A. A REC is a tradable instrument that represents the environmental attributes of electricity generated from renewable energy. These attributes are separated from the electricity commodity, allowing the attributes and the actual electricity to be traded separately. The green power produced from renewable and environmental sources costs more than traditional power. The additional value of the REC allows the renewable generation project developer to obtain the necessary higher level of reveue. This extra value helps the economics of renewable projects and allows more projects to be developed.
Q. Why do we offer Duke Energy's GoGreen Indiana?
A. At Duke Energy, we are committed to the environment and to minimizing the environmental impacts of fossil fuel generation. We recognize that we can help offset carbon dioxide (CO2) emissions and improve the quality of life in our communities by investing in renewable energy sources and new alternative energy technologies.
Q. Does Duke Energy profit from Duke Energy's GoGreen Indiana?
A. Duke Energy does not profit from Duke Energy's GoGreen Indiana. Monies paid to participate in the program go directly toward the purchase of renewable energy certificates and program administration.
Q.What is Duke Energy doing to support the environment?
A. Offsetting carbon dioxide – a greenhouse gas:
Duke Energy was the first utility to publicly announce its voluntary greenhouse gas (GHG) management goal for our Indiana, Ohio and Kentucky operations. Our goal is to reduce our greenhouse gas emissions 5 percent below the 2000 levels by 2010 and maintain those levels of emissions between 2010 through 2012. In addition, we pledged to spend $21 million between 2004 and 2010 to begin the process of reducing our GHG emissions.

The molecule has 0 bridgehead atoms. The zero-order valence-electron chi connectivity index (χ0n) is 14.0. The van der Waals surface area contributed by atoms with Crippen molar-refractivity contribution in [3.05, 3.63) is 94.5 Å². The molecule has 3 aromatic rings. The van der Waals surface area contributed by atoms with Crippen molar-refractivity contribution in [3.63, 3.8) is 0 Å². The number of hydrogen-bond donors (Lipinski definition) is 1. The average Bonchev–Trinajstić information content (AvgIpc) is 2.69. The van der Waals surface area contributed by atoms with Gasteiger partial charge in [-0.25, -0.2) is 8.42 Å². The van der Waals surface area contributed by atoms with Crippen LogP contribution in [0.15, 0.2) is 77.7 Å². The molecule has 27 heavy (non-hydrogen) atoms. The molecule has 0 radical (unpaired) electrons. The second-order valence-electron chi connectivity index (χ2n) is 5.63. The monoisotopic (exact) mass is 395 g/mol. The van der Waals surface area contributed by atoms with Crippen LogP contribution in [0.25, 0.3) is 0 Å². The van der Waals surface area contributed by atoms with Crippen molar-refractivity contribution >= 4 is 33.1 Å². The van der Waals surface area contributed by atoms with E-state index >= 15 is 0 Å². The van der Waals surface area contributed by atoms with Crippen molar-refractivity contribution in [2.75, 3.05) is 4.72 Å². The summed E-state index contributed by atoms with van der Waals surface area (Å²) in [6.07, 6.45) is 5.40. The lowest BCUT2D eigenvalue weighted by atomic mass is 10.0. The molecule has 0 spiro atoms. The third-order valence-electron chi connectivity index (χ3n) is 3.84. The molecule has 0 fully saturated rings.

Through our voluntary program to offset greenhouse gases, we are making progress in reducing air emissions. In 2005, we implemented 15 carbon dioxide (CO2) projects to reduce our emissions by 236,000 tons of CO2. This is in addition to our CO2 reduction of 343,000 tons in 2004.
Investing in new technologies:
We are working with General Electric and the Bechtel Corporation to explore new technologies, such as coal gasification, that will reduce our coal use and reduce air emissions. Integrated gasification combined cycle (IGCC) plants turn coal to gas, removing most of the sulfur dioxide and other emissions before the gas is used to fuel a combustion turbine. The hot exhaust gases are then used to heat steam, driving a steam turbine generator. This technology uses less water and has fewer emissions than a conventional coal-fired plant with required pollution-control equipment. The technology removes mercury upstream of the combustion process at a lower cost than conventional plants, along with other pollutants; it’s only CO2 that still needs to be captured. And in the future, coal gasification may offer fuel flexibility, handling not only coal but also biomass and perhaps municipal waste.